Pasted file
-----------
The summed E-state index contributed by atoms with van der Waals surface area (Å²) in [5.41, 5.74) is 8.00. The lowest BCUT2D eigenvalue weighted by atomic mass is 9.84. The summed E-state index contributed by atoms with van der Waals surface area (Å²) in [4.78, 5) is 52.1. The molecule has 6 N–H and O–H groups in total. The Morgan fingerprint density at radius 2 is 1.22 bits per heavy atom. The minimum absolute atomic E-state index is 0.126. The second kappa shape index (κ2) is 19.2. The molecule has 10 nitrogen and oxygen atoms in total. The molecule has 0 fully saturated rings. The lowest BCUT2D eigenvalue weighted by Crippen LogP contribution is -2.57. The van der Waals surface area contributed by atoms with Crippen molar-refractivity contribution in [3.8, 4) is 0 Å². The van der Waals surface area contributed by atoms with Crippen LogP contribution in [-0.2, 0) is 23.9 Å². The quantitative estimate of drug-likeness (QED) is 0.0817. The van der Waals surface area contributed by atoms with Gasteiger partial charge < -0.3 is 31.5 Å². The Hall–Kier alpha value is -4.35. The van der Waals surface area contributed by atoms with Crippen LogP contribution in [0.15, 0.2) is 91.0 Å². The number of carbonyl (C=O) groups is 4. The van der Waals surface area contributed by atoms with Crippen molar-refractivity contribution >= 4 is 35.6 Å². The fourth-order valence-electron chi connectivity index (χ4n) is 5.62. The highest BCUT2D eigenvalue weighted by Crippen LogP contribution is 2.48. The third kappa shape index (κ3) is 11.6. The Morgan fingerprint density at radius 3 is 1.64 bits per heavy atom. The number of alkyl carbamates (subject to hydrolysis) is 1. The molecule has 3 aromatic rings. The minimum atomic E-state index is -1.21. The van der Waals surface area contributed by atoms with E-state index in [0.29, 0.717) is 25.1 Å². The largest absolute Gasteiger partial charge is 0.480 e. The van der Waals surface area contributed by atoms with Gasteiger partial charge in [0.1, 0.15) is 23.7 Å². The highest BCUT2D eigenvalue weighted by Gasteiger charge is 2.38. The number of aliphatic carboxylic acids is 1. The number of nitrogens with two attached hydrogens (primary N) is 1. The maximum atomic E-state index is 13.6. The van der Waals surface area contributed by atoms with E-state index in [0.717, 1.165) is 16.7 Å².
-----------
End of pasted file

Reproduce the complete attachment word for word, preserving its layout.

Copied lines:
The summed E-state index contributed by atoms with van der Waals surface area (Å²) in [5.41, 5.74) is 8.00. The lowest BCUT2D eigenvalue weighted by atomic mass is 9.84. The summed E-state index contributed by atoms with van der Waals surface area (Å²) in [4.78, 5) is 52.1. The molecule has 6 N–H and O–H groups in total. The Morgan fingerprint density at radius 2 is 1.22 bits per heavy atom. The minimum absolute atomic E-state index is 0.126. The second kappa shape index (κ2) is 19.2. The molecule has 10 nitrogen and oxygen atoms in total. The molecule has 0 fully saturated rings. The lowest BCUT2D eigenvalue weighted by Crippen LogP contribution is -2.57. The van der Waals surface area contributed by atoms with Crippen molar-refractivity contribution in [3.8, 4) is 0 Å². The van der Waals surface area contributed by atoms with Crippen LogP contribution in [-0.2, 0) is 23.9 Å². The quantitative estimate of drug-likeness (QED) is 0.0817. The van der Waals surface area contributed by atoms with Gasteiger partial charge < -0.3 is 31.5 Å². The Hall–Kier alpha value is -4.35. The van der Waals surface area contributed by atoms with Crippen LogP contribution in [0.15, 0.2) is 91.0 Å². The number of carbonyl (C=O) groups is 4. The van der Waals surface area contributed by atoms with Crippen molar-refractivity contribution >= 4 is 35.6 Å². The fourth-order valence-electron chi connectivity index (χ4n) is 5.62. The highest BCUT2D eigenvalue weighted by Crippen LogP contribution is 2.48. The third kappa shape index (κ3) is 11.6. The Morgan fingerprint density at radius 3 is 1.64 bits per heavy atom. The number of alkyl carbamates (subject to hydrolysis) is 1. The molecule has 3 aromatic rings. The minimum atomic E-state index is -1.21. The van der Waals surface area contributed by atoms with E-state index in [0.29, 0.717) is 25.1 Å². The largest absolute Gasteiger partial charge is 0.480 e. The van der Waals surface area contributed by atoms with Gasteiger partial charge in [0.1, 0.15) is 23.7 Å². The highest BCUT2D eigenvalue weighted by Gasteiger charge is 2.38. The number of aliphatic carboxylic acids is 1. The number of nitrogens with two attached hydrogens (primary N) is 1. The maximum atomic E-state index is 13.6. The van der Waals surface area contributed by atoms with E-state index in [0.717, 1.165) is 16.7 Å².